“Even in South Africa, where we have significant poverty issues, most people have a cellphone. It’s accessible, adopted and, through our new technologies, secure. A win-win for everyone.”
SALTO’s Wouter du Toit agrees, noting that the ability to bring your business and security onto a mobile platform has been a growing trend and technology is allowing us to provide better solutions for people on the move. “Being able to see what is happening at your office without you being there is just one of the ways mobile technology is improving the security element for SME users.”
Another way, he says, is combining cloud-based solutions with your mobile device. For example, a retail operator who owns a number of retail chains can now link all these sites easily into a central cloud-based solution and use his mobile device to access any location or easily invite new users to gain access to the property. They are also able to cancel access on the go without having to be in front of the server and get real-time notifications on doors left open, forced open and other events.
Yet another way mobile phones are changing in the hospitality environment is by sending your room check-in directly to your phone and eliminating waiting in long queues. It also allows the hotel to send information to your device and even to easily re-room you or cancel your access without you having to return to the front desk, enhancing the guest experience.
SALTO uses android mobile devices with NFC in combination with RFID cards to allow remote and mobile workers to update their access plan on their card through their mobile phone, allowing users to gain access to offline controlled areas where no network is in place.
Mobile versus traditional access
While using a mobile device for access control, whether it’s at work or in a hotel, wins many points for the ‘coolness factor’, Vink says it is really just an alternative credential carrier. Instead of using a tag, card or fob, now all that information is securely contained within your mobile phone. “The principle software and hardware remains the same (except for mobile-enabled readers on the door) and the user presents their phone to the reader for entry.”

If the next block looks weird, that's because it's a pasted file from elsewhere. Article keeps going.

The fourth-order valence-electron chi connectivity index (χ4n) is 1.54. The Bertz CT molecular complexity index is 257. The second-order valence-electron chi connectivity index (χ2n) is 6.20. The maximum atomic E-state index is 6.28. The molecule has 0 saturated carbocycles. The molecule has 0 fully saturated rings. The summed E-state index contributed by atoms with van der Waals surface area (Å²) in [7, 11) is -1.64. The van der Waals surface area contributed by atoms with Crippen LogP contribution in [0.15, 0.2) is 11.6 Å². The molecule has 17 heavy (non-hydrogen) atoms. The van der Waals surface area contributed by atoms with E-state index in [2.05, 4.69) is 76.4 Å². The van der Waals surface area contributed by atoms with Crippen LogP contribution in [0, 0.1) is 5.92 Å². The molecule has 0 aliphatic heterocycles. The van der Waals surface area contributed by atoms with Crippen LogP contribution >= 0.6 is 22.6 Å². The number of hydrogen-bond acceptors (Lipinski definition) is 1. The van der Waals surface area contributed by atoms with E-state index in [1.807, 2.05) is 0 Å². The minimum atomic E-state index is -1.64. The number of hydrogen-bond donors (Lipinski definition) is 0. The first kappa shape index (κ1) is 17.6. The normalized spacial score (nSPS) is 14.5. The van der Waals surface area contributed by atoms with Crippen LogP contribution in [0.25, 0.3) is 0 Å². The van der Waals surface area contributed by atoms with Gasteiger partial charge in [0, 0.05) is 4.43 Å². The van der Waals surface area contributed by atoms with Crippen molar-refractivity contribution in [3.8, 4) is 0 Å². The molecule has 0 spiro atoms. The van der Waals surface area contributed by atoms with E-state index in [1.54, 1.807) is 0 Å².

She adds that the benefit is convenience. Most people have their cellphone constantly with them, and we’re more alert to protecting our cellphone as opposed to a tag. “This immediately reduces the security risk because the loss of a card is frequently not reported for some time. People may think they’ve left it at home, or that it will surface in a few days; however, if a cellphone is missing, it’s immediately investigated.”
Du Toit says mobile access adds the freedom to choose what type of carrier you would like to use for access-controlled areas. It is not bound to a fixed network or geographical location and allows you to be free in movement.
An additional benefit, according to Vink, is enhanced security. In the past if a tag was stolen, the only option available was to block entry to anyone presenting that specific tag. Now the option is available to revoke the tag on the mobile phone remotely. This means if a cellphone is stolen, the site owner can delete the credentials on the mobile phone ‘over the air’.